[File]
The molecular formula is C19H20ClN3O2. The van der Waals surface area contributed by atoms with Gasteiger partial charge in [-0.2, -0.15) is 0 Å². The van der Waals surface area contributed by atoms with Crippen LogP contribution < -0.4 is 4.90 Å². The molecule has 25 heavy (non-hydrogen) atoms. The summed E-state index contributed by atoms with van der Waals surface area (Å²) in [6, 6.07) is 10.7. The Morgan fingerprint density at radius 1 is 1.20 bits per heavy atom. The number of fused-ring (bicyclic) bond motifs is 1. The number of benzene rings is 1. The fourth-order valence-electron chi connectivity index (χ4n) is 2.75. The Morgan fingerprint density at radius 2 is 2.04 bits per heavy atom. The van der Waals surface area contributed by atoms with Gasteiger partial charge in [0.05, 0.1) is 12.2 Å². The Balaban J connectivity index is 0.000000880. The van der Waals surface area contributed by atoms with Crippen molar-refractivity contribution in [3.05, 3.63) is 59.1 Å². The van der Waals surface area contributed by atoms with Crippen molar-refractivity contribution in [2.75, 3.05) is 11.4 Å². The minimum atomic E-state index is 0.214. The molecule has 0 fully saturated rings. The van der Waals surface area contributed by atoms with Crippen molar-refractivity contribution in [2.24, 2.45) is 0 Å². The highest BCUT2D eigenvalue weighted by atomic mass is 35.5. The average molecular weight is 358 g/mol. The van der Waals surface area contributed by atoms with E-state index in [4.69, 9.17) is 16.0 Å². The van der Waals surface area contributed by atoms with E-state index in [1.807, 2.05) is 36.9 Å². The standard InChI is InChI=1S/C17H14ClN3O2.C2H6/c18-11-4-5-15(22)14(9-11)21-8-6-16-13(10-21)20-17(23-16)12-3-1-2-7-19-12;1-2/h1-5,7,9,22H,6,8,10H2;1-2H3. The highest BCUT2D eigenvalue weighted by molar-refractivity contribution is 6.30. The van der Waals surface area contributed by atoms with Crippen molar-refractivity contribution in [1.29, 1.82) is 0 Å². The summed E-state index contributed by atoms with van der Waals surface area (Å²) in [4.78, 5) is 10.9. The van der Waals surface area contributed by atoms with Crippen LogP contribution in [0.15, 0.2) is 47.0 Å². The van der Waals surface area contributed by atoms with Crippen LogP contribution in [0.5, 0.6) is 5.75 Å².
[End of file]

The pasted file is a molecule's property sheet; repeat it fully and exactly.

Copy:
The molecular formula is C19H20ClN3O2. The van der Waals surface area contributed by atoms with Gasteiger partial charge in [-0.2, -0.15) is 0 Å². The van der Waals surface area contributed by atoms with Crippen LogP contribution < -0.4 is 4.90 Å². The molecule has 25 heavy (non-hydrogen) atoms. The summed E-state index contributed by atoms with van der Waals surface area (Å²) in [6, 6.07) is 10.7. The Morgan fingerprint density at radius 1 is 1.20 bits per heavy atom. The number of fused-ring (bicyclic) bond motifs is 1. The number of benzene rings is 1. The fourth-order valence-electron chi connectivity index (χ4n) is 2.75. The Morgan fingerprint density at radius 2 is 2.04 bits per heavy atom. The van der Waals surface area contributed by atoms with Gasteiger partial charge in [0.05, 0.1) is 12.2 Å². The Balaban J connectivity index is 0.000000880. The van der Waals surface area contributed by atoms with Crippen molar-refractivity contribution in [3.05, 3.63) is 59.1 Å². The van der Waals surface area contributed by atoms with Crippen molar-refractivity contribution in [2.75, 3.05) is 11.4 Å². The minimum atomic E-state index is 0.214. The molecule has 0 fully saturated rings. The van der Waals surface area contributed by atoms with Crippen molar-refractivity contribution in [2.24, 2.45) is 0 Å². The highest BCUT2D eigenvalue weighted by atomic mass is 35.5. The average molecular weight is 358 g/mol. The van der Waals surface area contributed by atoms with E-state index in [4.69, 9.17) is 16.0 Å². The van der Waals surface area contributed by atoms with E-state index in [1.807, 2.05) is 36.9 Å². The standard InChI is InChI=1S/C17H14ClN3O2.C2H6/c18-11-4-5-15(22)14(9-11)21-8-6-16-13(10-21)20-17(23-16)12-3-1-2-7-19-12;1-2/h1-5,7,9,22H,6,8,10H2;1-2H3. The highest BCUT2D eigenvalue weighted by molar-refractivity contribution is 6.30. The van der Waals surface area contributed by atoms with Crippen molar-refractivity contribution in [1.29, 1.82) is 0 Å². The summed E-state index contributed by atoms with van der Waals surface area (Å²) in [4.78, 5) is 10.9. The van der Waals surface area contributed by atoms with Crippen LogP contribution in [0.15, 0.2) is 47.0 Å². The van der Waals surface area contributed by atoms with Crippen LogP contribution in [0.5, 0.6) is 5.75 Å².